Technology generally is most powerful when the largest number of people can easily access it. With cloud computing, most organizations are hamstrung because they still require the skills of a professional programmer to build anything that has any meaningful business value.

This has created a lot of demand within some segments of the channel for application development services. But the dependency on professional developers also has served to limit the potential size of the overall market, because professional developers are perennially in short supply.

Now we’re starting to see the emergence of new classes of rapid application development (RAD) tools, designed to allow organizations to build cloud applications without requiring the skills of a professional developer.

Mendix, for example, recently unfurled a broad range of RAD tools in the cloud. Similarly, SAP just unveiled a set of RAD tools for the SAP HANA in-memory computing platform running in the cloud, while IBM recently previewed a set of RAD tools it plans to unveil later this year that will run on top of the IBM Bluemix platform.

Now Mendix is trying to take those capabilities to market with the help of the channel. The company has rolled out a channel program under which it is making tools, training and reusable code available to its partners.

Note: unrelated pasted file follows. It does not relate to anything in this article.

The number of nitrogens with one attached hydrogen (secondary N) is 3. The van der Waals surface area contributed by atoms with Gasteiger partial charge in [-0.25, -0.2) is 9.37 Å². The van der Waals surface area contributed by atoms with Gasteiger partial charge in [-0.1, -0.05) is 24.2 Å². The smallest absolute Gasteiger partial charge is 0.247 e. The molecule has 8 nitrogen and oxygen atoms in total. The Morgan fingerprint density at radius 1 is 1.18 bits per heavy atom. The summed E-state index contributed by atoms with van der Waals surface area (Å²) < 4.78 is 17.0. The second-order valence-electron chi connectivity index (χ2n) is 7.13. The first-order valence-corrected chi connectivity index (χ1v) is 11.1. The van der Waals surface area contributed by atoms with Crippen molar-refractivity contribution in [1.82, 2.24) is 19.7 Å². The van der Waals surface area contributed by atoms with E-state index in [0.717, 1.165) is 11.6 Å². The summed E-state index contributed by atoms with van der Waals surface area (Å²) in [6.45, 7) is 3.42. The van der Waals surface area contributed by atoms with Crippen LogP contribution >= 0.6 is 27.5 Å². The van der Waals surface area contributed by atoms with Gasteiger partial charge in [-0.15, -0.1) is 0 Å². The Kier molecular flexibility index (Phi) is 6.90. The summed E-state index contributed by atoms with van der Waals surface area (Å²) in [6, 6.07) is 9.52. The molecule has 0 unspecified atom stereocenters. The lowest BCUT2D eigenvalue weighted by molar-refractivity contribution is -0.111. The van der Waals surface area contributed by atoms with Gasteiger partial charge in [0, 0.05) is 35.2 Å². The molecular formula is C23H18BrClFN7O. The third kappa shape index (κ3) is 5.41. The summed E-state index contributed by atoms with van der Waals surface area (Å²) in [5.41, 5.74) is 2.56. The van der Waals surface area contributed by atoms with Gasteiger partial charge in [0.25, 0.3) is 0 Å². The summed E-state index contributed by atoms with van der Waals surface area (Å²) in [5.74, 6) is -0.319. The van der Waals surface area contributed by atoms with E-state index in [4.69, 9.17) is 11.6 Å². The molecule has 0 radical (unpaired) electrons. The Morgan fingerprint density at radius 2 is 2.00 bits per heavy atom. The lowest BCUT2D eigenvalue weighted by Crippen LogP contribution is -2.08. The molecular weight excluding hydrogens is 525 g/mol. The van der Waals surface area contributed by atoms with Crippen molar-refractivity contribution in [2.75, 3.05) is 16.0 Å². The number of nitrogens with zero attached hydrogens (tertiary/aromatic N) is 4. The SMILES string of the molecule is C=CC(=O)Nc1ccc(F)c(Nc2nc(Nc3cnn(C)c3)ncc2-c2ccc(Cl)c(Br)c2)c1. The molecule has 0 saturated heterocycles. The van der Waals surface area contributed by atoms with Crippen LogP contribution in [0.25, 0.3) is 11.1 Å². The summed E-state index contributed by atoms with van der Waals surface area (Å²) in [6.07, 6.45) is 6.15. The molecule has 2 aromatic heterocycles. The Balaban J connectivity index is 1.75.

Mark Rogers, vice president of Business Development at Mendix, says Mendix is trying to enable partners to build a whole range of applications for customers in a fraction of the time and cost of a professional developer. Many of those applications, Rogers said, will be developed by Mendix partners working directly with line-of-business (LOB) executives rather than internal IT organizations, which may not have the time or resources available to develop a particular cloud application. Mendix believes these RAD tools will lead to the rise of a new class of “citizen developers.”

Of course, LOB executives tend to be a little too busy to build applications. Mendix is betting that many of them will turn to their partners to build those applications. Instead of professional programming skills, the most prized attribute of those partners will be the business process expertise they can apply to any given application. In that regard, a much greater percentage of the traditional channel suddenly is a lot more relevant in the age of the cloud.

Beyond managing infrastructure and application integration, thus far much of the channel has been shut out of the cloud opportunity. But with the emergence of RAD tools in the cloud that make it a whole lot easier to build applications at a much higher level of abstraction, the overall balance of power in the cloud is about to tilt decidedly more in favor of the channel.